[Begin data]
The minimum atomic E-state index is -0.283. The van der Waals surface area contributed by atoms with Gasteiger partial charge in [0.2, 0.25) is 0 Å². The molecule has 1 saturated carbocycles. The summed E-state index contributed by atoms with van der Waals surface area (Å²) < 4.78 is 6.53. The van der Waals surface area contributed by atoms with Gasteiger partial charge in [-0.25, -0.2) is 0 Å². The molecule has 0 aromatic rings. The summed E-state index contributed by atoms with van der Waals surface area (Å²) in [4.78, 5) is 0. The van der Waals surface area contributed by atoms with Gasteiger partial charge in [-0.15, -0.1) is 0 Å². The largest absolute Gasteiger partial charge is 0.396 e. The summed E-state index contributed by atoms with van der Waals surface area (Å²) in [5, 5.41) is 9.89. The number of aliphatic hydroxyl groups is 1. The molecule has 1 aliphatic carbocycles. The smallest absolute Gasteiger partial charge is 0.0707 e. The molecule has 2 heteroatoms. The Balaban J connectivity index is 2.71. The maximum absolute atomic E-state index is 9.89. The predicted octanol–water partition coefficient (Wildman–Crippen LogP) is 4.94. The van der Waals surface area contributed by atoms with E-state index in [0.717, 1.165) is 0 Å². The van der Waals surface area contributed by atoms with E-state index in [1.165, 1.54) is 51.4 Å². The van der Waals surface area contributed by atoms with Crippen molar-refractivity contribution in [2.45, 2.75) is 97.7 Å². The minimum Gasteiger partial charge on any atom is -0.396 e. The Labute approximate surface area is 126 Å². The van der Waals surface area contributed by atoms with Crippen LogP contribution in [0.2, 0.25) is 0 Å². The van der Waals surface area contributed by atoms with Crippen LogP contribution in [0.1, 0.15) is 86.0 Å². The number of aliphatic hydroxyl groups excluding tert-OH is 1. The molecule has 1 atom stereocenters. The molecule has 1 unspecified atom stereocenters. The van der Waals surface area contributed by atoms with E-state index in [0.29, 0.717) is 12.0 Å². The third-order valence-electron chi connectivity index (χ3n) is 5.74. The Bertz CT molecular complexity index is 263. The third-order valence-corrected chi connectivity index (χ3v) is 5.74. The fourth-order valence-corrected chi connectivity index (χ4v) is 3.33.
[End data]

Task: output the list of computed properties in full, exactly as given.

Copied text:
The minimum atomic E-state index is -0.283. The van der Waals surface area contributed by atoms with Gasteiger partial charge in [0.2, 0.25) is 0 Å². The molecule has 1 saturated carbocycles. The summed E-state index contributed by atoms with van der Waals surface area (Å²) < 4.78 is 6.53. The van der Waals surface area contributed by atoms with Gasteiger partial charge in [-0.25, -0.2) is 0 Å². The molecule has 0 aromatic rings. The summed E-state index contributed by atoms with van der Waals surface area (Å²) in [4.78, 5) is 0. The van der Waals surface area contributed by atoms with Gasteiger partial charge in [-0.15, -0.1) is 0 Å². The largest absolute Gasteiger partial charge is 0.396 e. The summed E-state index contributed by atoms with van der Waals surface area (Å²) in [5, 5.41) is 9.89. The number of aliphatic hydroxyl groups is 1. The molecule has 1 aliphatic carbocycles. The smallest absolute Gasteiger partial charge is 0.0707 e. The molecule has 2 heteroatoms. The Balaban J connectivity index is 2.71. The maximum absolute atomic E-state index is 9.89. The predicted octanol–water partition coefficient (Wildman–Crippen LogP) is 4.94. The van der Waals surface area contributed by atoms with E-state index in [0.717, 1.165) is 0 Å². The van der Waals surface area contributed by atoms with E-state index in [1.165, 1.54) is 51.4 Å². The van der Waals surface area contributed by atoms with Crippen molar-refractivity contribution in [2.45, 2.75) is 97.7 Å². The minimum Gasteiger partial charge on any atom is -0.396 e. The Labute approximate surface area is 126 Å². The van der Waals surface area contributed by atoms with Crippen LogP contribution in [0.2, 0.25) is 0 Å². The van der Waals surface area contributed by atoms with Crippen LogP contribution in [0.1, 0.15) is 86.0 Å². The number of aliphatic hydroxyl groups excluding tert-OH is 1. The molecule has 1 atom stereocenters. The molecule has 1 unspecified atom stereocenters. The van der Waals surface area contributed by atoms with E-state index in [0.29, 0.717) is 12.0 Å². The third-order valence-electron chi connectivity index (χ3n) is 5.74. The Bertz CT molecular complexity index is 263. The third-order valence-corrected chi connectivity index (χ3v) is 5.74. The fourth-order valence-corrected chi connectivity index (χ4v) is 3.33.